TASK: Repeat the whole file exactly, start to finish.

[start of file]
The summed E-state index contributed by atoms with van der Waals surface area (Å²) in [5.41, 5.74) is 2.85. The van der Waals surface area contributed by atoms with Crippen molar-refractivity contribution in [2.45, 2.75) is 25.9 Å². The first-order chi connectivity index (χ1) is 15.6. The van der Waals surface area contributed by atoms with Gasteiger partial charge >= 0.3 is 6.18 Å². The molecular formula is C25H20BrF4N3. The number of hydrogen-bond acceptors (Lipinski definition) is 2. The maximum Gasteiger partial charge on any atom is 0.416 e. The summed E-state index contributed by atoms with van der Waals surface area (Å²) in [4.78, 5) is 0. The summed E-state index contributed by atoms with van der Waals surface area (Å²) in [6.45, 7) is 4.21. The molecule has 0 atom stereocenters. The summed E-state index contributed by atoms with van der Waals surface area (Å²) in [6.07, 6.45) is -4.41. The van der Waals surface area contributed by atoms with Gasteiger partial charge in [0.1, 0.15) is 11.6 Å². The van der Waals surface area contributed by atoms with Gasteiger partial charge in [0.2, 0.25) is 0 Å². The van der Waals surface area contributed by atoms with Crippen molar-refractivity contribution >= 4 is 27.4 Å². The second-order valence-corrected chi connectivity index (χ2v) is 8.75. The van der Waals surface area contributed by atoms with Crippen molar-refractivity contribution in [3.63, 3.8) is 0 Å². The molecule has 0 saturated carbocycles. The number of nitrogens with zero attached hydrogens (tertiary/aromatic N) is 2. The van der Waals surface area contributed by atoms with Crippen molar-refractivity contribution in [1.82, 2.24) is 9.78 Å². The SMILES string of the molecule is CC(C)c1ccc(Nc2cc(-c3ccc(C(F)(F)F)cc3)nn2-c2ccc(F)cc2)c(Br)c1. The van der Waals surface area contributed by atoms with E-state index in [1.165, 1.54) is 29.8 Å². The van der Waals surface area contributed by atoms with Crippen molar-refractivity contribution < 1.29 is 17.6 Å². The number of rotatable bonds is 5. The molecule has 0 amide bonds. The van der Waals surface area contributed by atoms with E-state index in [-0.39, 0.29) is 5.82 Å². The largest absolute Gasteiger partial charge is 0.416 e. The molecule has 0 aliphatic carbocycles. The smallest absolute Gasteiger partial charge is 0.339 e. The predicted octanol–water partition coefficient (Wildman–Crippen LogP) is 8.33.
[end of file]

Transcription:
The summed E-state index contributed by atoms with van der Waals surface area (Å²) in [5.41, 5.74) is 2.85. The van der Waals surface area contributed by atoms with Crippen molar-refractivity contribution in [2.45, 2.75) is 25.9 Å². The first-order chi connectivity index (χ1) is 15.6. The van der Waals surface area contributed by atoms with Gasteiger partial charge >= 0.3 is 6.18 Å². The molecular formula is C25H20BrF4N3. The number of hydrogen-bond acceptors (Lipinski definition) is 2. The maximum Gasteiger partial charge on any atom is 0.416 e. The summed E-state index contributed by atoms with van der Waals surface area (Å²) in [4.78, 5) is 0. The summed E-state index contributed by atoms with van der Waals surface area (Å²) in [6.45, 7) is 4.21. The molecule has 0 atom stereocenters. The summed E-state index contributed by atoms with van der Waals surface area (Å²) in [6.07, 6.45) is -4.41. The van der Waals surface area contributed by atoms with Gasteiger partial charge in [0.1, 0.15) is 11.6 Å². The van der Waals surface area contributed by atoms with Gasteiger partial charge in [0.2, 0.25) is 0 Å². The van der Waals surface area contributed by atoms with Crippen molar-refractivity contribution >= 4 is 27.4 Å². The second-order valence-corrected chi connectivity index (χ2v) is 8.75. The van der Waals surface area contributed by atoms with Crippen molar-refractivity contribution in [3.63, 3.8) is 0 Å². The molecule has 0 saturated carbocycles. The number of nitrogens with zero attached hydrogens (tertiary/aromatic N) is 2. The van der Waals surface area contributed by atoms with Crippen molar-refractivity contribution in [1.82, 2.24) is 9.78 Å². The SMILES string of the molecule is CC(C)c1ccc(Nc2cc(-c3ccc(C(F)(F)F)cc3)nn2-c2ccc(F)cc2)c(Br)c1. The van der Waals surface area contributed by atoms with E-state index in [1.165, 1.54) is 29.8 Å². The van der Waals surface area contributed by atoms with Crippen molar-refractivity contribution < 1.29 is 17.6 Å². The number of rotatable bonds is 5. The molecule has 0 amide bonds. The van der Waals surface area contributed by atoms with E-state index in [-0.39, 0.29) is 5.82 Å². The largest absolute Gasteiger partial charge is 0.416 e. The molecule has 0 aliphatic carbocycles. The smallest absolute Gasteiger partial charge is 0.339 e. The predicted octanol–water partition coefficient (Wildman–Crippen LogP) is 8.33.